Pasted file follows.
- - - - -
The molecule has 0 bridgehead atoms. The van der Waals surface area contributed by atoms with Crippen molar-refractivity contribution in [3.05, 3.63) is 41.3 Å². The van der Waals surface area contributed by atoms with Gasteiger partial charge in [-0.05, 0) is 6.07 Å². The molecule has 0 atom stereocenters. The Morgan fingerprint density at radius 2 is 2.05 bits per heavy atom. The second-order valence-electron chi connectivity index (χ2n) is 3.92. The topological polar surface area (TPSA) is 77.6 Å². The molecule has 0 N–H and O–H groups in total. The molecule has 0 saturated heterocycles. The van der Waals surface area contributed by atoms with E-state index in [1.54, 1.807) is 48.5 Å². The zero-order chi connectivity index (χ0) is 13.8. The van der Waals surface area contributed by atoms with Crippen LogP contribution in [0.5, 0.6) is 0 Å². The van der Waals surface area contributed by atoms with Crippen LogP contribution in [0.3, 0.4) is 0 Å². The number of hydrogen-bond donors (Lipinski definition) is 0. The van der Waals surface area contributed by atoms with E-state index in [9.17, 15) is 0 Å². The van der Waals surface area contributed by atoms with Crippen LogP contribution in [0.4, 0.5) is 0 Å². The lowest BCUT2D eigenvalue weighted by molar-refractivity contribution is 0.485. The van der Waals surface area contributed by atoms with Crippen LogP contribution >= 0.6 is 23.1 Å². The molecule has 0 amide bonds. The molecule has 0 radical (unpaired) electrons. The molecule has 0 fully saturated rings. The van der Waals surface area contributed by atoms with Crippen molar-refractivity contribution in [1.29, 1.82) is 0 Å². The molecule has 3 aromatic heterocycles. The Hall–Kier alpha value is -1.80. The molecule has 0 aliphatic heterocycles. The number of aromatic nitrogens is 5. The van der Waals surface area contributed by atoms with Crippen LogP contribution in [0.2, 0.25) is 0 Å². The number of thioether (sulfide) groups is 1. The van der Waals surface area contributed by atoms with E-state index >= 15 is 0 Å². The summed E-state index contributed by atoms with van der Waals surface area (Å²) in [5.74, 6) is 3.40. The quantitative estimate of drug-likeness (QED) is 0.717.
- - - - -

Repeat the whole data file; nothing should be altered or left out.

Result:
The molecule has 0 bridgehead atoms. The van der Waals surface area contributed by atoms with Crippen molar-refractivity contribution in [3.05, 3.63) is 41.3 Å². The van der Waals surface area contributed by atoms with Gasteiger partial charge in [-0.05, 0) is 6.07 Å². The molecule has 0 atom stereocenters. The Morgan fingerprint density at radius 2 is 2.05 bits per heavy atom. The second-order valence-electron chi connectivity index (χ2n) is 3.92. The topological polar surface area (TPSA) is 77.6 Å². The molecule has 0 N–H and O–H groups in total. The molecule has 0 saturated heterocycles. The van der Waals surface area contributed by atoms with E-state index in [1.54, 1.807) is 48.5 Å². The zero-order chi connectivity index (χ0) is 13.8. The van der Waals surface area contributed by atoms with Crippen LogP contribution in [0.5, 0.6) is 0 Å². The van der Waals surface area contributed by atoms with Crippen LogP contribution in [0.3, 0.4) is 0 Å². The number of hydrogen-bond donors (Lipinski definition) is 0. The van der Waals surface area contributed by atoms with E-state index in [9.17, 15) is 0 Å². The van der Waals surface area contributed by atoms with Crippen LogP contribution in [0.4, 0.5) is 0 Å². The lowest BCUT2D eigenvalue weighted by molar-refractivity contribution is 0.485. The van der Waals surface area contributed by atoms with Crippen LogP contribution >= 0.6 is 23.1 Å². The molecule has 0 amide bonds. The molecule has 0 radical (unpaired) electrons. The molecule has 0 fully saturated rings. The van der Waals surface area contributed by atoms with Crippen molar-refractivity contribution in [1.29, 1.82) is 0 Å². The molecule has 3 aromatic heterocycles. The Hall–Kier alpha value is -1.80. The molecule has 0 aliphatic heterocycles. The number of aromatic nitrogens is 5. The van der Waals surface area contributed by atoms with Crippen LogP contribution in [0.2, 0.25) is 0 Å². The number of thioether (sulfide) groups is 1. The van der Waals surface area contributed by atoms with E-state index >= 15 is 0 Å². The summed E-state index contributed by atoms with van der Waals surface area (Å²) in [5.74, 6) is 3.40. The quantitative estimate of drug-likeness (QED) is 0.717.